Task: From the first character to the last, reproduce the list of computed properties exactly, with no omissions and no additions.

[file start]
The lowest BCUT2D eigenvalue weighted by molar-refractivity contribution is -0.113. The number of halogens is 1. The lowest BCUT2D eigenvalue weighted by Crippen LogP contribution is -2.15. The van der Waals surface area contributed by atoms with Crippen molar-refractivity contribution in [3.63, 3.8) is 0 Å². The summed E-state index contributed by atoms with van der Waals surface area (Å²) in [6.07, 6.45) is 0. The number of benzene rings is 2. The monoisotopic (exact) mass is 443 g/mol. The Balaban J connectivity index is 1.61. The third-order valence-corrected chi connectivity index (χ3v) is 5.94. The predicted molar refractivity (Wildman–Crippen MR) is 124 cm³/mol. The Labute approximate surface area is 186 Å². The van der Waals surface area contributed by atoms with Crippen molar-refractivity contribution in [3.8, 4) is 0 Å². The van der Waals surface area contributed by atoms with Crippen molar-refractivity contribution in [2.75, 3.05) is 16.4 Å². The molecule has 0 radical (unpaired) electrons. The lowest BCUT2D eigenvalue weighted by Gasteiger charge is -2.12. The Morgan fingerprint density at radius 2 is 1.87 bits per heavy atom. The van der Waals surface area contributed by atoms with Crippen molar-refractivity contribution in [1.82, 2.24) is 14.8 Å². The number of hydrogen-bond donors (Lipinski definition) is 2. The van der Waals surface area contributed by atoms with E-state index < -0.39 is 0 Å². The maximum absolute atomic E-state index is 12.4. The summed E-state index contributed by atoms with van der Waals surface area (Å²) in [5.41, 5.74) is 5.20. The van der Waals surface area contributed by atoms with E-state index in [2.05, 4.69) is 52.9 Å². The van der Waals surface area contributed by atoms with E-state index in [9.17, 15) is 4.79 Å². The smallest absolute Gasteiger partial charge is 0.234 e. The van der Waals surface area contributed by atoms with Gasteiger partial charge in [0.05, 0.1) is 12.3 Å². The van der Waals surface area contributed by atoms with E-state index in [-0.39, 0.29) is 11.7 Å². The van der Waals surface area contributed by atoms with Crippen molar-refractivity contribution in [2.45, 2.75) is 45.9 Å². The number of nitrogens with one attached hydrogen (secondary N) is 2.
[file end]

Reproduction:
The lowest BCUT2D eigenvalue weighted by molar-refractivity contribution is -0.113. The number of halogens is 1. The lowest BCUT2D eigenvalue weighted by Crippen LogP contribution is -2.15. The van der Waals surface area contributed by atoms with Crippen molar-refractivity contribution in [3.63, 3.8) is 0 Å². The summed E-state index contributed by atoms with van der Waals surface area (Å²) in [6.07, 6.45) is 0. The number of benzene rings is 2. The monoisotopic (exact) mass is 443 g/mol. The Balaban J connectivity index is 1.61. The third-order valence-corrected chi connectivity index (χ3v) is 5.94. The predicted molar refractivity (Wildman–Crippen MR) is 124 cm³/mol. The Labute approximate surface area is 186 Å². The van der Waals surface area contributed by atoms with Crippen molar-refractivity contribution in [3.8, 4) is 0 Å². The van der Waals surface area contributed by atoms with Crippen molar-refractivity contribution in [2.75, 3.05) is 16.4 Å². The molecule has 0 radical (unpaired) electrons. The lowest BCUT2D eigenvalue weighted by Gasteiger charge is -2.12. The Morgan fingerprint density at radius 2 is 1.87 bits per heavy atom. The van der Waals surface area contributed by atoms with Crippen molar-refractivity contribution in [1.82, 2.24) is 14.8 Å². The number of hydrogen-bond donors (Lipinski definition) is 2. The van der Waals surface area contributed by atoms with E-state index < -0.39 is 0 Å². The maximum absolute atomic E-state index is 12.4. The summed E-state index contributed by atoms with van der Waals surface area (Å²) in [5.41, 5.74) is 5.20. The van der Waals surface area contributed by atoms with E-state index in [2.05, 4.69) is 52.9 Å². The van der Waals surface area contributed by atoms with E-state index in [9.17, 15) is 4.79 Å². The smallest absolute Gasteiger partial charge is 0.234 e. The van der Waals surface area contributed by atoms with Gasteiger partial charge in [0.05, 0.1) is 12.3 Å². The van der Waals surface area contributed by atoms with E-state index in [-0.39, 0.29) is 11.7 Å². The van der Waals surface area contributed by atoms with Crippen molar-refractivity contribution in [2.45, 2.75) is 45.9 Å². The number of nitrogens with one attached hydrogen (secondary N) is 2.